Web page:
Bad timing, inflated price, new trends emerging in the world economy, and a need to reduce Budapest’s overhead within Hungary, are Central Bank (MNB) chief, György Matolcsy’s arguments in a bid to urge the government not to buy back Budapest Airport.
75% of Liszt Ferenc International Airport (a.k.a. Ferihegy) was sold by the left-liberal Gyurcsány-led government, with the rest having been traded by the second Orbán administration in 2011. However, the Orbán-led government has been targeting a buy-back for quite some time. According to recent press reports, they have recently raised their offer once again, and proposed a hefty HUF 1.617 billion (EUR 4.4 billion), which the owners are reportedly already seriously considering to accept.
In an op-ed published in pro-Fidesz daily Magyar Nemzet, the Central Bank head now lists 3+1 arguments why the Orbán administration shouldn’t buy back Hungary’s no. 1 airfield.
- Bad timing: Although it seems like a good idea amid the break in air travel due to the pandemic, the timing is still not good “amid a sky-rocketing budget deficit, increasing public debt, foreign currency debt on the rise once again, a deteriorating current account, booming inflation, and a forced central bank reversal,” Matolcsy claims, adding that “Hungary’s financial vulnerability has increased significantly, as Hungary now has the worst record in the region in terms of financial balance.”
“A planned airport buy-back with a foreign currency loan, therefore represents a serious financial risk that is not worth taking.”
- Inflated price: A buy-back would be the opposite of the “Buy low, sell high” investment strategy at this point, he argues. While insisting that the airport’s sale “was a national strategic sin and an economic strategic mistake,” he wants the government to follow another golden rule of investment instead:
“Don’t throw good money away after a bad investment.”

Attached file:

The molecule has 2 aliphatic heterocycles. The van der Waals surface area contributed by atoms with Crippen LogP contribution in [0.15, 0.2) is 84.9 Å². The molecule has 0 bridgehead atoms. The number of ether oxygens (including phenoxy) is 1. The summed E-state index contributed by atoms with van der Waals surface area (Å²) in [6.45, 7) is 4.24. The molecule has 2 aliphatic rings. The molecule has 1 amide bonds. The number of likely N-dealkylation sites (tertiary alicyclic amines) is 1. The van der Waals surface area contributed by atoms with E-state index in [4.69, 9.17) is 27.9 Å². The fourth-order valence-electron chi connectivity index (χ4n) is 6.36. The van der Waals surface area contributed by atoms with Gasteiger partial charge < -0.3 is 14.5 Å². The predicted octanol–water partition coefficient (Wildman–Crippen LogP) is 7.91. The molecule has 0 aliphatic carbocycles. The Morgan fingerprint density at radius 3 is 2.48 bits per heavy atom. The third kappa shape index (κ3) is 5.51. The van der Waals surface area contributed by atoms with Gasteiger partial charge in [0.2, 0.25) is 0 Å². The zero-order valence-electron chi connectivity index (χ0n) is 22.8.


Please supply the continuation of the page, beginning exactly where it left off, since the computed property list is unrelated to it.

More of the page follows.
- Response to modern world tendencies: “The technological revolutions of our decade are revolutionizing every aspect of the economy and life in a way similar to the great geographical discoveries of 500 years ago (…) New large and medium-sized regions will emerge in the world economy (…) The Carpathian Basin won’t become a mega-city or a major region, but it is well on the way to become a medium-sized one. Therefore, it doesn’t need a global hub airport; instead, it needs an advanced aviation network, which:
“…will require a medium-sized central airport and several smaller regional ‘smart’ airports that will be regional hubs for freight (cargo), drone-based transport, air taxis, and other new services.”
- Off-setting Hungary’s territorial imbalance, meaning that Budapest’s central economic role shouldn’t be further strengthened with the airport’s buy-back and related developments, according to Matolcsy. “Instead, let’s build a brand new central airport in the area designated by the “horseshoe cities,” around the present-day capital (Esztergom, Győr, Székesfehérvár, Veszprém, Dunaújváros, Kecskemét, Szolnok, and Eger), with a much needed high-speed train into the center of the capital.
“In parallel, let’s build a regional air hub network, at least with the airports of Debrecen, Miskolc, Pécs, Kecskemét/Szeged, with a cargo network and a strategic cooperation with the Carpathian Basin’s other aviation hubs.”
featured image illustration via Zoltán Máthé/MTI